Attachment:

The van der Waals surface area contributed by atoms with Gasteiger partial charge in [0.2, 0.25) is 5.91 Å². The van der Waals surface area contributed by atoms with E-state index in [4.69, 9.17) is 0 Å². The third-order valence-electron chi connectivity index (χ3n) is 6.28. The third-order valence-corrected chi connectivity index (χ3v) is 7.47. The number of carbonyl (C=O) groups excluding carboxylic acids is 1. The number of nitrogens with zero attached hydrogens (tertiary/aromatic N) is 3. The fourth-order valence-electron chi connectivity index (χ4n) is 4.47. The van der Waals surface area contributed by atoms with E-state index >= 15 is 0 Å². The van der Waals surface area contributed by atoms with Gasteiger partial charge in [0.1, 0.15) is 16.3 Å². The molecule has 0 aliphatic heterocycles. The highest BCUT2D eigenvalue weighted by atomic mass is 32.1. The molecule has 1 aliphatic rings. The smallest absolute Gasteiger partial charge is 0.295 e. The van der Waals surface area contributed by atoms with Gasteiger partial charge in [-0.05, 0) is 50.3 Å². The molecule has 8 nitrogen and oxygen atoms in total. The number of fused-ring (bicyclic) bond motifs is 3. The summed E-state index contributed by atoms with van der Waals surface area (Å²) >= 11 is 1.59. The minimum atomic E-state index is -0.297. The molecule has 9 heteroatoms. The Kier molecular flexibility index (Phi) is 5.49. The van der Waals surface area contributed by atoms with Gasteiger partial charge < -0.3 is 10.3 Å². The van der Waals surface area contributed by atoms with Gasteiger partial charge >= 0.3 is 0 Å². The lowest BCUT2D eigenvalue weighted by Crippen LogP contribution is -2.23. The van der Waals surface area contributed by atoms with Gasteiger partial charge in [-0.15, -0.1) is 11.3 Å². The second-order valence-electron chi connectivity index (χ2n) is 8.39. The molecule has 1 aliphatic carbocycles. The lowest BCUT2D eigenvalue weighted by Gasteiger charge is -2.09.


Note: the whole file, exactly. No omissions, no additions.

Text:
The van der Waals surface area contributed by atoms with Gasteiger partial charge in [0.2, 0.25) is 5.91 Å². The van der Waals surface area contributed by atoms with E-state index in [4.69, 9.17) is 0 Å². The third-order valence-electron chi connectivity index (χ3n) is 6.28. The third-order valence-corrected chi connectivity index (χ3v) is 7.47. The number of carbonyl (C=O) groups excluding carboxylic acids is 1. The number of nitrogens with zero attached hydrogens (tertiary/aromatic N) is 3. The fourth-order valence-electron chi connectivity index (χ4n) is 4.47. The van der Waals surface area contributed by atoms with E-state index >= 15 is 0 Å². The van der Waals surface area contributed by atoms with Gasteiger partial charge in [0.1, 0.15) is 16.3 Å². The molecule has 0 aliphatic heterocycles. The highest BCUT2D eigenvalue weighted by atomic mass is 32.1. The molecule has 1 aliphatic rings. The smallest absolute Gasteiger partial charge is 0.295 e. The van der Waals surface area contributed by atoms with Gasteiger partial charge in [-0.05, 0) is 50.3 Å². The molecule has 8 nitrogen and oxygen atoms in total. The number of fused-ring (bicyclic) bond motifs is 3. The summed E-state index contributed by atoms with van der Waals surface area (Å²) >= 11 is 1.59. The minimum atomic E-state index is -0.297. The molecule has 9 heteroatoms. The Kier molecular flexibility index (Phi) is 5.49. The van der Waals surface area contributed by atoms with Gasteiger partial charge < -0.3 is 10.3 Å². The van der Waals surface area contributed by atoms with Gasteiger partial charge >= 0.3 is 0 Å². The lowest BCUT2D eigenvalue weighted by Crippen LogP contribution is -2.23. The van der Waals surface area contributed by atoms with Gasteiger partial charge in [-0.15, -0.1) is 11.3 Å². The second-order valence-electron chi connectivity index (χ2n) is 8.39. The molecule has 1 aliphatic carbocycles. The lowest BCUT2D eigenvalue weighted by Gasteiger charge is -2.09.